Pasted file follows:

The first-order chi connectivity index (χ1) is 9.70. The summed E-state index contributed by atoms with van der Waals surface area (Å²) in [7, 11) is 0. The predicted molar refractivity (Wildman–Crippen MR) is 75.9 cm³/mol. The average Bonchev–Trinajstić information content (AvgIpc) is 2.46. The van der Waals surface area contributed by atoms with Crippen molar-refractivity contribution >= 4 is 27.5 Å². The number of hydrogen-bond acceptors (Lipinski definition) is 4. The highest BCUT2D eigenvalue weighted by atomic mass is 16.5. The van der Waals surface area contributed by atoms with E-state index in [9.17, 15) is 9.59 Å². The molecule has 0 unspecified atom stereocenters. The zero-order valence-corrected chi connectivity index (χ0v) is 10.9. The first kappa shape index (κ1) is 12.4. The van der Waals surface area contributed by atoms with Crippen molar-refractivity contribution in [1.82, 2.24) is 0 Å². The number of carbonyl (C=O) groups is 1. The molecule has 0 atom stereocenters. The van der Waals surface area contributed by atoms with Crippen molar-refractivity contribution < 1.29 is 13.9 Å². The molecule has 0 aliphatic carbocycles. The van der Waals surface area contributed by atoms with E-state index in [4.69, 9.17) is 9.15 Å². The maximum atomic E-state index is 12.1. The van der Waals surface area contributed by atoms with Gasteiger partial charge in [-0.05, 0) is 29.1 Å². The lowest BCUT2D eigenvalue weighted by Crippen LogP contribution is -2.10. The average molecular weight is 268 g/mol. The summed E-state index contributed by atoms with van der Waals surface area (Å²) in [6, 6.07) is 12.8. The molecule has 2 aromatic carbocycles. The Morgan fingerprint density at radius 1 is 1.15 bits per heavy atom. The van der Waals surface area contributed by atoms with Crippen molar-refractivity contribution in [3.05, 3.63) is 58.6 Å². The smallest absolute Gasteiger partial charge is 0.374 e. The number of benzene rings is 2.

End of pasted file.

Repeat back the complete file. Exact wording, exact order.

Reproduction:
The first-order chi connectivity index (χ1) is 9.70. The summed E-state index contributed by atoms with van der Waals surface area (Å²) in [7, 11) is 0. The predicted molar refractivity (Wildman–Crippen MR) is 75.9 cm³/mol. The average Bonchev–Trinajstić information content (AvgIpc) is 2.46. The van der Waals surface area contributed by atoms with Crippen molar-refractivity contribution >= 4 is 27.5 Å². The number of hydrogen-bond acceptors (Lipinski definition) is 4. The highest BCUT2D eigenvalue weighted by atomic mass is 16.5. The van der Waals surface area contributed by atoms with E-state index in [9.17, 15) is 9.59 Å². The molecule has 0 unspecified atom stereocenters. The zero-order valence-corrected chi connectivity index (χ0v) is 10.9. The first kappa shape index (κ1) is 12.4. The van der Waals surface area contributed by atoms with Crippen molar-refractivity contribution in [1.82, 2.24) is 0 Å². The number of carbonyl (C=O) groups is 1. The molecule has 0 atom stereocenters. The van der Waals surface area contributed by atoms with Crippen molar-refractivity contribution < 1.29 is 13.9 Å². The molecule has 0 aliphatic carbocycles. The van der Waals surface area contributed by atoms with E-state index in [4.69, 9.17) is 9.15 Å². The maximum atomic E-state index is 12.1. The van der Waals surface area contributed by atoms with Gasteiger partial charge in [-0.05, 0) is 29.1 Å². The lowest BCUT2D eigenvalue weighted by Crippen LogP contribution is -2.10. The average molecular weight is 268 g/mol. The summed E-state index contributed by atoms with van der Waals surface area (Å²) in [6, 6.07) is 12.8. The molecule has 2 aromatic carbocycles. The Morgan fingerprint density at radius 1 is 1.15 bits per heavy atom. The van der Waals surface area contributed by atoms with Crippen molar-refractivity contribution in [3.05, 3.63) is 58.6 Å². The smallest absolute Gasteiger partial charge is 0.374 e. The number of benzene rings is 2.